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October 23, 2005 | Don Shirley
EAST WEST PLAYERS, generally considered the oldest and foremost Asian American theater company, has never presented Asian American actors in full-frontal nudity -- until now, in Peter Shaffer's "Equus," opening Wednesday. This isn't the first time there have been nudes onstage in an East West offering. A non-Asian American actor appeared in the buff in a 1995 production of the play "Cleveland Raining." And more recently, "Passion" included a topless scene and "M.
March 7, 2014 | By David C. Nichols
“Modern Family” goes Bollywood in “A Nice Indian Boy,” now receiving a stalwart premiere at East West Players. Although Madhuri Shekar's same-sex variant on the time-honored culture-clash comedy has its unfinished aspects, it's pleasantly funny entertainment. Transpiring in the Bay Area, “Indian Boy” establishes its premise immediately.  While praying at the Livermore Hindu Temple, Naveen (Andy Gala) and Keshav (Christian Durso ) catch each other's eye. Thereafter, they're living together and planning their nuptials.
July 16, 2004 | E. Scott Reckard, Times Staff Writer
San Marino's East West Bancorp reported 23% higher second-quarter earnings Thursday, reflecting strong growth in loans. Its Los Angeles-based rival, Cathay General Bancorp, reported a 67% jump in profit as an acquisition lifted its lending income. East West, which focuses on the Chinese American community and business loans, earned $18.03 million, or 35 cents a share, compared with $14.69 million, or 30 cents, during the same period in 2003.
August 28, 2013 | By Chris Foster
Another bad rap for USC football? Snoop Dogg, one of the Trojans' most prominent fans, appears to have flipped. A photograph of the rapper wearing UCLA gear made the rounds this week, and caught the eye of Bruins Coach Jim Mora. When Snoop starts wearing UCLA gear you know the #BruinRevolution is in full effect. - Jim Mora (@UCLACoachMora) August 27, 2013 Mora, whose musical tastes run toward Led Zeppelin, suddenly has cornered the market on big-name rappers.
August 31, 1997 | Don Shirley, Don Shirley is a Times staff writer
East West Players is going through "growing pains," artistic director Tim Dang acknowledged. Dang should know. He's been the only paid, permanent staffer at East West since six others were laid off earlier this summer, due primarily to a financial shortfall. Workers on contract and volunteers are helping, he said, but generally, "we're operating at a skeletal level."
December 30, 2005 | From Reuters
East West Bancorp Inc. said it agreed to buy rival California community bank Standard Bank for about $204 million in a move to expand its Chinese American customer base. Shareholders of Monterey Park-based Standard Bank will receive $204 million -- about two times Standard Bank's book value -- mostly in East West stock. The transaction, expected to close in the first quarter of 2006, will add about 2 cents a share to San Marino-based East West's earnings, the company said Wednesday.
April 25, 2007 | E. Scott Reckard, Times Staff Writer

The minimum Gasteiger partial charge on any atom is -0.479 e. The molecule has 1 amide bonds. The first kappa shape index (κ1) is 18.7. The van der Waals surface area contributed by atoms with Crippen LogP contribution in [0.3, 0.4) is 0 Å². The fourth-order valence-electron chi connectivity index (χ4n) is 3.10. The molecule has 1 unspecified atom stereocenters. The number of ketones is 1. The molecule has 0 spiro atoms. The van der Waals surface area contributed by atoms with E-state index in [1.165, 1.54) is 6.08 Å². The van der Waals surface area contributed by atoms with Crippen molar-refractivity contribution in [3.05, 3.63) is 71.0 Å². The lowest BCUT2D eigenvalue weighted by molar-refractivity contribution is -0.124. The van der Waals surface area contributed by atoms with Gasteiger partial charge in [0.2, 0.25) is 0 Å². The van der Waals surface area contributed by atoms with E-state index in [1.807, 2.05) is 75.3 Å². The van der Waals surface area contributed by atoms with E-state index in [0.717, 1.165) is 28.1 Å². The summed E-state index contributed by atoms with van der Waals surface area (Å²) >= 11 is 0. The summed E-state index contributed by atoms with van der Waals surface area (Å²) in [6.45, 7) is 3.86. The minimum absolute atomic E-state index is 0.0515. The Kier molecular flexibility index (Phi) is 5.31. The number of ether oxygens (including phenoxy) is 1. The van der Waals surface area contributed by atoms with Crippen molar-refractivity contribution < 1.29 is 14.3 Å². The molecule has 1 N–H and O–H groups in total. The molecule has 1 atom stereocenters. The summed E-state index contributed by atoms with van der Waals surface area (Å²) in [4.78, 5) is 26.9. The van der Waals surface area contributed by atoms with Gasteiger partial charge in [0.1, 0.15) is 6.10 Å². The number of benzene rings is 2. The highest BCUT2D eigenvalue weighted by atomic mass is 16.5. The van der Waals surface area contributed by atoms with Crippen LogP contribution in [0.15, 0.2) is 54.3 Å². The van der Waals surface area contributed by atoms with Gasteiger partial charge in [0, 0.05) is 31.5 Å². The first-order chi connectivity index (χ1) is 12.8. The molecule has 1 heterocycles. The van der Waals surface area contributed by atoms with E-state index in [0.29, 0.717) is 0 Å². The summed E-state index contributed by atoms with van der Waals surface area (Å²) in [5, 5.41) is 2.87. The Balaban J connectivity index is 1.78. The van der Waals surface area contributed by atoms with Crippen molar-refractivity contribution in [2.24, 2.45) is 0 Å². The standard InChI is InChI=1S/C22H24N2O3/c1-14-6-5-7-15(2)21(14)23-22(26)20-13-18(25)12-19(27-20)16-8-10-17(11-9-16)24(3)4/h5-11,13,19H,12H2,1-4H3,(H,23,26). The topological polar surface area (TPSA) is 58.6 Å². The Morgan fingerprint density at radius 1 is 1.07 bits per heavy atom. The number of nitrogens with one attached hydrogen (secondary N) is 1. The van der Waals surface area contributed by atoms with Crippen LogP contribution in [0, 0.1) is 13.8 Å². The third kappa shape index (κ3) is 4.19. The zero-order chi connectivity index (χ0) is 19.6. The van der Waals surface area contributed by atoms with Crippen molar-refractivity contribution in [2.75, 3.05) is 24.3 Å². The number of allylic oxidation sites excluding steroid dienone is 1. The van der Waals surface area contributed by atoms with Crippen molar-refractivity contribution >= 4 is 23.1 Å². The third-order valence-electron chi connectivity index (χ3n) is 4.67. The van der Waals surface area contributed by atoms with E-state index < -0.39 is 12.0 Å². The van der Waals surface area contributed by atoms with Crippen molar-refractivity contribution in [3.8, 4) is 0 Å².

East West Bancorp, a Chinese American bank expanding into Southern California's business mainstream, said Tuesday that it would purchase Victorville-based Desert Community Bank for $143 million, with 45% in cash and the rest in stock. Desert Community Chairman Ronald L. Wilson will stay on at the nine-branch bank, the largest in the high desert of San Bernardino County. The bank, focused on small businesses, will keep its name because the franchise is strong, executives said.
November 6, 1998
"Hero, a Tribute to George Takei," an evening of comedy and music honoring the actor of "Star Trek" fame, will be held Nov. 14 at 8 p.m. at East West Players' David Henry Hwang Theater at the Union Center for the Arts. The event, which features guest performers Garrett Wong ("Voyagers"), Jennifer Paz ("Miss Saigon"), Nichelle Nichols and Walter Koenig ("Star Trek") and Pat Morita ("The Karate Kid"), will benefit East West programs and operations.
August 15, 2002 | Bloomberg News
East West Bancorp Inc. settled a suit that claimed a unit of Wachovia Corp. broke a promise to provide analyst coverage for the company's stock in exchange for managing a $10-million securities offering. Terms of the agreement are confidential, said Doug Krause, East West's general counsel. Los Angeles Superior Court Judge Alban Niles dismissed the suit after notice of the private settlement. The lawsuit was initially filed against First Union Corp., which acquired Wachovia last year.
June 7, 2007 | E. Scott Reckard, Times Staff Writer
An advocacy group Wednesday chastised Pasadena's East West Bancorp, saying the company gave too little to charity and made too few small loans to non-Chinese minority businesses. The criticism opened an unusual rift between the Greenlining Institute and East West Chairman Dominic Ng, who is known for his personal philanthropy. Ng accused Greenlining, a onetime ally, of trying to strong-arm him into committing funds to groups without first carefully checking their credentials.
August 11, 2013 | By Elaine Woo